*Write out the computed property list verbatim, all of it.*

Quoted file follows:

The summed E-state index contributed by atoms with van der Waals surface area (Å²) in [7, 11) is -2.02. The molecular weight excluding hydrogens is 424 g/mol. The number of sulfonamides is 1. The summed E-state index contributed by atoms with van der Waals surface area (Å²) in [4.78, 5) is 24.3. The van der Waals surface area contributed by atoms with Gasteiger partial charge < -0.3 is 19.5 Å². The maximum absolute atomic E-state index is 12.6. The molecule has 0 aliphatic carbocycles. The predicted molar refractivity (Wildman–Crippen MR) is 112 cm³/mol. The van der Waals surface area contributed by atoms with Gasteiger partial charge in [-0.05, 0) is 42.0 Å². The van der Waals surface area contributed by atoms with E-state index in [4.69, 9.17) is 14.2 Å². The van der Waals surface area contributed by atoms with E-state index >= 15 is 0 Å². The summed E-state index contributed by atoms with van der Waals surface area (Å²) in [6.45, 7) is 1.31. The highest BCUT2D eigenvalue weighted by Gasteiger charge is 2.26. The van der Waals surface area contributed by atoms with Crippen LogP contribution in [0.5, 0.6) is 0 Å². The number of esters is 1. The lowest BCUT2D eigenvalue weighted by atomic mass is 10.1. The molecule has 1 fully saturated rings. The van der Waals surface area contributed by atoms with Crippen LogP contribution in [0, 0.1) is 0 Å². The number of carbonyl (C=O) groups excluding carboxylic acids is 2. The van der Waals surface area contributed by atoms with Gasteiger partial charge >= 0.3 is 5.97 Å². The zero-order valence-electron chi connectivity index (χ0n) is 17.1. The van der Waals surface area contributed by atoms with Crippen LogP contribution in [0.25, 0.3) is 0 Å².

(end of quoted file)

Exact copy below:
The summed E-state index contributed by atoms with van der Waals surface area (Å²) in [7, 11) is -2.02. The molecular weight excluding hydrogens is 424 g/mol. The number of sulfonamides is 1. The summed E-state index contributed by atoms with van der Waals surface area (Å²) in [4.78, 5) is 24.3. The van der Waals surface area contributed by atoms with Gasteiger partial charge < -0.3 is 19.5 Å². The maximum absolute atomic E-state index is 12.6. The molecule has 0 aliphatic carbocycles. The predicted molar refractivity (Wildman–Crippen MR) is 112 cm³/mol. The van der Waals surface area contributed by atoms with Gasteiger partial charge in [-0.05, 0) is 42.0 Å². The van der Waals surface area contributed by atoms with E-state index in [4.69, 9.17) is 14.2 Å². The van der Waals surface area contributed by atoms with E-state index >= 15 is 0 Å². The summed E-state index contributed by atoms with van der Waals surface area (Å²) in [6.45, 7) is 1.31. The highest BCUT2D eigenvalue weighted by Gasteiger charge is 2.26. The van der Waals surface area contributed by atoms with Crippen LogP contribution in [0.5, 0.6) is 0 Å². The number of esters is 1. The lowest BCUT2D eigenvalue weighted by atomic mass is 10.1. The molecule has 1 fully saturated rings. The van der Waals surface area contributed by atoms with Crippen LogP contribution in [0, 0.1) is 0 Å². The number of carbonyl (C=O) groups excluding carboxylic acids is 2. The van der Waals surface area contributed by atoms with Gasteiger partial charge >= 0.3 is 5.97 Å². The zero-order valence-electron chi connectivity index (χ0n) is 17.1. The van der Waals surface area contributed by atoms with Crippen LogP contribution in [0.25, 0.3) is 0 Å².